But we must first see that the first launch of the Falcon-9 1.1 become successful or not, and if it is a success, then there can look to the next step.
 
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MaverickSawyer

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Agreed. Fly it first, and prove that it works in the new configuration. THEN try for the semi-Grasshopper approach and see if you can do it. I would suggest doing it on the strapons of the Falcon Heavy, not the core stage.
 

Kyle

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Just an update, they are indeed going to flip the 1st stage around and re-ignite it in a "first stage water landing."
Musk: SpaceX to Attempt Falcon 9 First Stage Water Landing

During the initial test, the first stage will continue on a ballistic arc and execute a velocity reduction burn to cushion its re-entry into the atmosphere, the SpaceX chief said. Just before splashdown, the rocket will light up its engines again.
 

Urwumpe

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What is there left to say other than: Don't fail this launch, SpaceX. :shifty:

If the main objectives of the flight are achieved, its good enough. If all test objectives are achieved, it would be a badly heroic flight. If it fails to achieve any of them, it would be a PR and an engineering disaster at once.
 

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What this discussion is basically saying is "business vs safety". Since the launch is unmanned, there's really no safety issue either, just the potential loss of the payload. SpaceX doesn't insure launches, so they don't stand to loose if the launch goes bad. The way I see it, the more they can test per launch, the better. I'm sure in a few years when crewed launches begin, Elon will be far more conservative considering most launches will be crewed, and SpaceX will have less opportunity to push the envelope and so the big risk taking should be done now. With that said, I think there's not much chance of anything going south with this landing attempt. I think the same software that has been working great so far will be the same until post staging when the newer code will take over, by which time the upper stage will have ignited and left the first stage behind.
 

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What this discussion is basically saying is "business vs safety". Since the launch is unmanned, there's really no safety issue either, just the potential loss of the payload. SpaceX doesn't insure launches, so they don't stand to loose if the launch goes bad. The way I see it, the more they can test per launch, the better. I'm sure in a few years when crewed launches begin, Elon will be far more conservative considering most launches will be crewed, and SpaceX will have less opportunity to push the envelope and so the big risk taking should be done now. With that said, I think there's not much chance of anything going south with this landing attempt. I think the same software that has been working great so far will be the same until post staging when the newer code will take over, by which time the upper stage will have ignited and left the first stage behind.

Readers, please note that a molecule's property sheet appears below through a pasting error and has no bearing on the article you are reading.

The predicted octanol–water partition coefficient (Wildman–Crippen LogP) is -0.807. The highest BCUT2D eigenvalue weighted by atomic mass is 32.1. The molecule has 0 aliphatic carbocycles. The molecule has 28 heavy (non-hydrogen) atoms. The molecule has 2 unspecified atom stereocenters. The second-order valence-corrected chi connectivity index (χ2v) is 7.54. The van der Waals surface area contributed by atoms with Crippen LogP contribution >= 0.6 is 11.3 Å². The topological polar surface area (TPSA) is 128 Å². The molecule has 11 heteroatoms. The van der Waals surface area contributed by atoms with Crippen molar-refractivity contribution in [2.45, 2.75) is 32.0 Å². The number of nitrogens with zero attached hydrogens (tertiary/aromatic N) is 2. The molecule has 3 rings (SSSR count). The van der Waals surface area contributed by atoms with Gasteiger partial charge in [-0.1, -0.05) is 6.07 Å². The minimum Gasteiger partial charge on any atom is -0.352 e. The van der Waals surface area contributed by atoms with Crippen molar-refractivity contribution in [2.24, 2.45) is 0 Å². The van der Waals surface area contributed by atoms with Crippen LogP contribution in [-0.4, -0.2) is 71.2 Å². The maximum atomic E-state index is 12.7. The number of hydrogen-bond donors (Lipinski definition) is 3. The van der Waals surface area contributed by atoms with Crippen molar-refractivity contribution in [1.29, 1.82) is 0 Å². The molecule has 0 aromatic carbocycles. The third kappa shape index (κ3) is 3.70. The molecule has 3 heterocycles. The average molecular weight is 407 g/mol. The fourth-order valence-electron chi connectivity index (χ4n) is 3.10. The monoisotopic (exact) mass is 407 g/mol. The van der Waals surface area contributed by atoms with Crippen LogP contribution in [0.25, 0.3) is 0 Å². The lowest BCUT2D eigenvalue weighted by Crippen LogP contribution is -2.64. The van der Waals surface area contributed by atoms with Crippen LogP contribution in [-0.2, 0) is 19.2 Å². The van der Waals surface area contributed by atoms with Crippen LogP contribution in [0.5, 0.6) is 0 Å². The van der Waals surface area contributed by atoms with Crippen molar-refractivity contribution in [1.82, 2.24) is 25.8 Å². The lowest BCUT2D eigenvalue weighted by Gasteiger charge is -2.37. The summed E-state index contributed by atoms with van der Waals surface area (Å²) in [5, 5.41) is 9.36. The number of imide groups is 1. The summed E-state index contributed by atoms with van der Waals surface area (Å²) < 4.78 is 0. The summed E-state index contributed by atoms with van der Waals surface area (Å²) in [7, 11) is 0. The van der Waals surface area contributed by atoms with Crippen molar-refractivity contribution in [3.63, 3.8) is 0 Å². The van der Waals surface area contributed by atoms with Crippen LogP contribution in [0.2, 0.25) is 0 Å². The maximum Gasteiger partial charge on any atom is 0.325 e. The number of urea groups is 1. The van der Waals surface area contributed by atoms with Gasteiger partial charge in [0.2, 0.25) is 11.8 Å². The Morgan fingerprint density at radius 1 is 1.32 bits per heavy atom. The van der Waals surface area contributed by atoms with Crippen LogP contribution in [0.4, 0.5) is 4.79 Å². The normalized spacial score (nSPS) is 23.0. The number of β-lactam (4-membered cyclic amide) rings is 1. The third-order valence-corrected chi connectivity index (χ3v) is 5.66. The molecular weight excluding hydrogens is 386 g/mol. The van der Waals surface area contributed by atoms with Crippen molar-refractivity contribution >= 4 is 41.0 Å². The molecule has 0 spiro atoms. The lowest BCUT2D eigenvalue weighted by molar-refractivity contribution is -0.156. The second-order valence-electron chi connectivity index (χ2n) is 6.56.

Well, because there use a new type of the Merlin-1 engine for the first stage, and because SpaceX needs more good PR then any government space agency because SpaceX is a "Private" (Yes, in parentheses) spaceflight company. There almost must have a good first launch for the Falcon-1.1, or else much future customers begin to be nervous. And then even NASA begins to be nervous, especially when there comes a next failed launch in less then a year. And then we not even talk about the R&D what must go almost be back to the drawing table if something bad happens about this launch.

And, there is no landing of the first stage planned in this mission.
 

MaverickSawyer

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Right, it's just checking some of their concepts and control systems. It would be stupid to try a landing right off the bat.
 

Urwumpe

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Right, it's just checking some of their concepts and control systems. It would be stupid to try a landing right off the bat.

It is already now no really wise decision, it is pretty rushed. But if it works, nobody has a right to complain. If it does not work out... well, everybody said it before, right? ;)
 

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White knuckle is always fun !!
 

Mader Levap

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I dont understand why some folks have problems with it.

Some other launches have very complex flight plan with multiple burns, at least three stages, hours of coasting etc. You can as well ask "what if during 5-th second of launch computer will think it is time to execute second orbital burn of thrid stage?".

I don't hear Urwumpe or anyone else complaining about these other launches. I hear only that somehow SpaceX risks so horribly with this re-ignite post-separation.